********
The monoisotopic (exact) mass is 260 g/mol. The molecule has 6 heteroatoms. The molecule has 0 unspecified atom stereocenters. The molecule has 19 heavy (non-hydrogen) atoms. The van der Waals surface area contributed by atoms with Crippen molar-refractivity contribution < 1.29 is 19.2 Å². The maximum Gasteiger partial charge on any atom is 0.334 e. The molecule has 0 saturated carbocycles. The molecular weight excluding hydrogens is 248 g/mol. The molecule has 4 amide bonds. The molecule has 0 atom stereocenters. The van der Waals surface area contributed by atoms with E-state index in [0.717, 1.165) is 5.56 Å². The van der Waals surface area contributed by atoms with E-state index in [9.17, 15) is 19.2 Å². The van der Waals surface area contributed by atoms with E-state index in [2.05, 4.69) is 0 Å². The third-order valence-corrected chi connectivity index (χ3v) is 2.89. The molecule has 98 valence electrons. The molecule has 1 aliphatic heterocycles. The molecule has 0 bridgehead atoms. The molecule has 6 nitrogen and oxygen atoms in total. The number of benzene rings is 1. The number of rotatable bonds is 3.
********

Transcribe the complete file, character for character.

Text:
The monoisotopic (exact) mass is 260 g/mol. The molecule has 6 heteroatoms. The molecule has 0 unspecified atom stereocenters. The molecule has 19 heavy (non-hydrogen) atoms. The van der Waals surface area contributed by atoms with Crippen molar-refractivity contribution < 1.29 is 19.2 Å². The maximum Gasteiger partial charge on any atom is 0.334 e. The molecule has 0 saturated carbocycles. The molecular weight excluding hydrogens is 248 g/mol. The molecule has 4 amide bonds. The molecule has 0 atom stereocenters. The van der Waals surface area contributed by atoms with E-state index in [0.717, 1.165) is 5.56 Å². The van der Waals surface area contributed by atoms with E-state index in [9.17, 15) is 19.2 Å². The van der Waals surface area contributed by atoms with E-state index in [2.05, 4.69) is 0 Å². The third-order valence-corrected chi connectivity index (χ3v) is 2.89. The molecule has 98 valence electrons. The molecule has 1 aliphatic heterocycles. The molecule has 0 bridgehead atoms. The molecule has 6 nitrogen and oxygen atoms in total. The number of benzene rings is 1. The number of rotatable bonds is 3.